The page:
After City Finding, Why Is Shell Allowed to Dock at Port?

The city completed an inspection of the rig today.

By Josh Kelety May 15, 2015

One Question

With Shell’s Polar Pioneer Arctic drilling rig now boldly moored at the Port of Seattle’s Terminal Five in the face of a less-than-warm welcome from environmentalists, ‘kayaktivists,’ the city council, mayor Ed Murray, and most important a Department of Planning and Development ruling that hosting oil rigs violates city use permits, never mind idealistic environmentalists—why isn't the Seattle Police Department rowing out in a police boat with an arrest warrant and handcuffs?

Activists protest Shell on April 2 at Jack Perry Memorial Park. Photo by Josh Kelety

We asked DPD spokeswoman Wendy Shark, why, with Foss Maritime (Shell's partner at the port) and the port itself reduced to filing appeals the to the city hearing examiner, the rig is currently allowed to dock at the port until the situation is resolved.

Never mind idealistic environmentalists, why isn't the SPD rowing out in a police boat with an arrest warrant and handcuffs?

Here’s what she had to say:

The rig is allowed to stay at Terminal Five for the time being. According to Shark, DPD conducted an inspection of the rig earlier this afternoon to confirm DPD's original finding that the rig’s presence does, in fact, violate the terminal’s permitted use as a “cargo terminal.” (The DPD rule, announced by Mayor Murray early last week, said docking oil rigs didn't jibe with a loading terminal.) The results, Shark told me, will be announced “early next week,” though a specific date is unknown.

Assuming inspection verifies that the port is in violation of city land use codes, the port will be given two weeks to come into compliance with DPD's terms by applying for a “commercial marina” use permit, during which the rigs can chill out at terminal five. However, if the Port simply waits on its appeal and doesn’t either remedy the situation by getting a new permit or giving Shell the boot and forcing the rigs to vacate the premises after those two weeks, the city will deem the Polar Pioneer's presence illegal. At that point, the city could start fining Shell $150 per day for 10 days and then $500 per day for every day after that. (Shark noted that the compliance period may be extended if the port indicates it is actively working on changing its ways.)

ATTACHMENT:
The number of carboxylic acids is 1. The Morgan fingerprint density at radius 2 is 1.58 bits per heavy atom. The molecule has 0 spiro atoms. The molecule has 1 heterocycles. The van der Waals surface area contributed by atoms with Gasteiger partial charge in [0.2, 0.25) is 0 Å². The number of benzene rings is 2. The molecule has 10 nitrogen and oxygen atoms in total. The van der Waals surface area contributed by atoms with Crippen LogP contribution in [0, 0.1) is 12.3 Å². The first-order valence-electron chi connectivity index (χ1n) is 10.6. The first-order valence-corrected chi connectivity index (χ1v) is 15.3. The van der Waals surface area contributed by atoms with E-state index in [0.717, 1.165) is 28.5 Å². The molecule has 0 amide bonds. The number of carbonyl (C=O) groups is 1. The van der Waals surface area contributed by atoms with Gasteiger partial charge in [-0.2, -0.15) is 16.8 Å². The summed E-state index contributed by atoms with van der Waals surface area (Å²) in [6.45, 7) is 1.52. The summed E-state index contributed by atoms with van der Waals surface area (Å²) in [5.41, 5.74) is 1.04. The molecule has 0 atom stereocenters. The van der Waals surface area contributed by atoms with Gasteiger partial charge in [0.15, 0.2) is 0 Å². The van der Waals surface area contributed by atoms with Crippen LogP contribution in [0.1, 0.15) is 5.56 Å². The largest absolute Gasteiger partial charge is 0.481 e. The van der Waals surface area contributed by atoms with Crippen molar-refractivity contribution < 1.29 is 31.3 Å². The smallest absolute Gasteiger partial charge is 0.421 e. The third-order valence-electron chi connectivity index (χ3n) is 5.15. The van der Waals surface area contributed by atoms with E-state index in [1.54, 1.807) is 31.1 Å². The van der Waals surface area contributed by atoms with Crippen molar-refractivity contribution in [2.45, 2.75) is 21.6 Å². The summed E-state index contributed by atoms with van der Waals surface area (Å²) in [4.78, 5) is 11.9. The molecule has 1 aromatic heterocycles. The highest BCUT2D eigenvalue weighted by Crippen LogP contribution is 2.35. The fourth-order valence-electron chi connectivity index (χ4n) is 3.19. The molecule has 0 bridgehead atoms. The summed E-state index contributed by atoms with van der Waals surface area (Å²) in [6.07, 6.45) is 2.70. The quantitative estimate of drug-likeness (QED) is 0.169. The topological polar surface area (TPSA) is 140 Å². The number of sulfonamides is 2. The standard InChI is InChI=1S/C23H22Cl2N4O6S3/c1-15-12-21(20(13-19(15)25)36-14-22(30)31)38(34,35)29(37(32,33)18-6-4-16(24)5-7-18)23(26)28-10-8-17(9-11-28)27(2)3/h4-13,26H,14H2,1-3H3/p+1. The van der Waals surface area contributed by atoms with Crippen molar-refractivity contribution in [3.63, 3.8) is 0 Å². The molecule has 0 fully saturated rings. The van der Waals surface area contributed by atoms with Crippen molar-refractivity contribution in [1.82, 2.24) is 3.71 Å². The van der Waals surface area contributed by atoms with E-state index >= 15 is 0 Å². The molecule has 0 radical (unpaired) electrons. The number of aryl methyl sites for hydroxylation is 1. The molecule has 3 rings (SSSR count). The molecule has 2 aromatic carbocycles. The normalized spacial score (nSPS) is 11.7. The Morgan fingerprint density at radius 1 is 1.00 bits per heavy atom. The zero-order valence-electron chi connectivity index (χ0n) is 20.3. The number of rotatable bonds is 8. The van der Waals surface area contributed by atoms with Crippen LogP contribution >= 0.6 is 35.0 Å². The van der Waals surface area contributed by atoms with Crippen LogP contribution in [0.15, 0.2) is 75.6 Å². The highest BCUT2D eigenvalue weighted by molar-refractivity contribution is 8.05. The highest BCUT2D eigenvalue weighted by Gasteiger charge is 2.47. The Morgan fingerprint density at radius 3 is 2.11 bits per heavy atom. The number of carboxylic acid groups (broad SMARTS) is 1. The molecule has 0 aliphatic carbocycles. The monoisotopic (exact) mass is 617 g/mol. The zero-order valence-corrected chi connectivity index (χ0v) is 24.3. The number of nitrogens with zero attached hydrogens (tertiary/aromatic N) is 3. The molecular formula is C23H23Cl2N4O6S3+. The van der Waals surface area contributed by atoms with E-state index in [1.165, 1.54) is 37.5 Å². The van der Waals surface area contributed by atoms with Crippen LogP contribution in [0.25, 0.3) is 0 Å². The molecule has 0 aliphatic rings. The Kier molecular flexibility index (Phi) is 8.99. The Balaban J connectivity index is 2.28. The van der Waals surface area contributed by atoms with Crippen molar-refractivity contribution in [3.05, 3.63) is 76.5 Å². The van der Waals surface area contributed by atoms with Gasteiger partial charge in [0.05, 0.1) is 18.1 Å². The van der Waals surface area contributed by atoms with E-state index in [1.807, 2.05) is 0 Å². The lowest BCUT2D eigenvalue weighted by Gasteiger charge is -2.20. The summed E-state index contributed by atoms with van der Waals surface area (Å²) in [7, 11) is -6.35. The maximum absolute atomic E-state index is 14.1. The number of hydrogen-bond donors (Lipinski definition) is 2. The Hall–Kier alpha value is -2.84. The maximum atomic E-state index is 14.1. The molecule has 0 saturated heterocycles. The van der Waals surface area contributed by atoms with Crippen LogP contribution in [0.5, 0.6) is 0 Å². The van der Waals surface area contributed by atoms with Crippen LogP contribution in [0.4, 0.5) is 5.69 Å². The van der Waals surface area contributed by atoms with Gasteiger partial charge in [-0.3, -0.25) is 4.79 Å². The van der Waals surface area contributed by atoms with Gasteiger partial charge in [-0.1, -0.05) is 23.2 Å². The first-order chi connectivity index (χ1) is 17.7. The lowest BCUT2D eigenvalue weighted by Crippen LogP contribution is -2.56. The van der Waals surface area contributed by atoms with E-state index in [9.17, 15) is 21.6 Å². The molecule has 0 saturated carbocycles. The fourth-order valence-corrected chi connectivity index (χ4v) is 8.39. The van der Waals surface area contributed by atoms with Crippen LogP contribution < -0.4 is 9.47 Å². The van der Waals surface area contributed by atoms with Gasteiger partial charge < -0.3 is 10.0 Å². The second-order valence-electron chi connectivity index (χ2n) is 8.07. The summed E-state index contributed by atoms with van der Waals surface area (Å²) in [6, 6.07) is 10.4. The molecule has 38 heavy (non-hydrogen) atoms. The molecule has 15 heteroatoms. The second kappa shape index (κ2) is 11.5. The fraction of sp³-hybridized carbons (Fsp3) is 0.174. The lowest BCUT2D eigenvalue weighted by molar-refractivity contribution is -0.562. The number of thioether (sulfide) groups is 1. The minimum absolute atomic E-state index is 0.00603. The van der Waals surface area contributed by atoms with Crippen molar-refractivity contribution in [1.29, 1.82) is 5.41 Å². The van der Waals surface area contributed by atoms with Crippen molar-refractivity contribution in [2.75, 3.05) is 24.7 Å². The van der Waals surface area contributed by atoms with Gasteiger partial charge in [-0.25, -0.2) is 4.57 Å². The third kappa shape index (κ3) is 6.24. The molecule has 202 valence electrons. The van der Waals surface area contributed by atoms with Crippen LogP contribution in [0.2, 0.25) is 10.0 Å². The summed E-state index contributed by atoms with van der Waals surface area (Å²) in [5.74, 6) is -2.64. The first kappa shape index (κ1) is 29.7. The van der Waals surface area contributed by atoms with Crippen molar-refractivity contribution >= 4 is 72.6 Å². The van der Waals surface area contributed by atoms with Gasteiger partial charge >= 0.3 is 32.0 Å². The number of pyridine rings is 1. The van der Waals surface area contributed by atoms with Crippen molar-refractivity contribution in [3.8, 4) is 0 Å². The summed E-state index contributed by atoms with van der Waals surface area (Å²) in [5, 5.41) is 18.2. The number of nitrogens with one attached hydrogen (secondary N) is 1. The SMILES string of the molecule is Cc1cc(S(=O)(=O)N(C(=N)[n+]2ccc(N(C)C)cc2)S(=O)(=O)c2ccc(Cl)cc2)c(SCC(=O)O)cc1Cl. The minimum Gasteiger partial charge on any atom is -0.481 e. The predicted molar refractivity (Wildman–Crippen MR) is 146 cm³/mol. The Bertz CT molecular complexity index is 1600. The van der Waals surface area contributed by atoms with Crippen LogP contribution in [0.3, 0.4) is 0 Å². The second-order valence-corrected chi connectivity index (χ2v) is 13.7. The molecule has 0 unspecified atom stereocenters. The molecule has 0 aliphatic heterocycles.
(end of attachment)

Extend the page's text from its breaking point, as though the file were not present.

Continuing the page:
“To come into compliance all they have to do is apply for the change in use permit, if it's deemed [by DPD] that they're [currently] not in compliance,” Shark said.

If the port holds its ground and doesn’t follow through on any of DPD's requests, the city attorney could instigate litigation. Shark said once the situation gets to the lawsuit stage, DPD is “out of it.”

As for the two separate pending appeals, Shark said that they won't “interfere with our process at this point,” though she assumed that a ruling from the Seattle Hearings Examiner supporting the appeals would trump any code violations from this afternoon’s DPD inspection.

We have a call in to the city attorney and council member Mike O’Brien. O'Brien has been a vocal opponent of Seattle hosting the rigs and Arctic drilling in general (he was also on a kayak yesterday to meet the Polar Pioneer).

UPDATE: O'Brien spoke at length about the situation. 

So next step activism-wise: I'll be out there tomorrow with hopefully hundreds of other people as part of the kayak flotilla, protesting Shell's presence here. I think we'll continue to use kind of peaceful demonstration as a way to kind of rally support and bring attention to Shell just being an overall bad actor. And they're not interested apparently in the maritime or environmental laws in Alaska. [And] they don't seem to care about our permits—whether we ask or even if the Port of Seattle said, 'Please don't come yet,' and they clearly see themselves as above and beyond the law. And so I think it's important that we highlight that and make sure everyone knows that this is the type of corporation that Shell Oil is and this is not the type of corporation that we want to trust with a very risky, very dangerous endeavor, both for the planet and for the Arctic.

Anybody who is ignoring the fact that we already have three times as much oil as we can safely burn on this planet and wants to go out and get more—is engaging in reckless and reprehensible behavior. And Shell's the only one currently trying to drill in the Arctic, so they're the last man standing up there. They shouldn't be drilling in the Arctic from my perspective regardless of what we do here, permitting [wise].

The long term is that we have a system that apparently is rewarding Shell's behavior for this and we shouldn't have that. We need to change all those things that are making this behavior accessible. I'm disappointed in Obama's decision to issue permits, I'm disappointed in Shell's decision, but actually, I don't think it even makes financial sense for Shell to be drilling in the Arctic. All the other companies have pulled out. The only reason I believe Shell is in it is because they've sunk so much money into it. They spent $5 billion dollars trying to find oil up there, and haven't. And so, at some point they say, "You know what? This just isn't worth it." And they are getting a lot of that PR right now, not just in Seattle, but around the country and around the world on this thing. And if they are going to keep up this behavior, that comes at a cost to them. And at some point they decide this cost is no longer worth it. Maybe they'll realize, "You know what, this is oil we're never going to burn; we can't destroy the planet that much." I don't know what it will be, but I'm hoping something will shift at some point, and it may happen on our watch, that will move us in the right direction.


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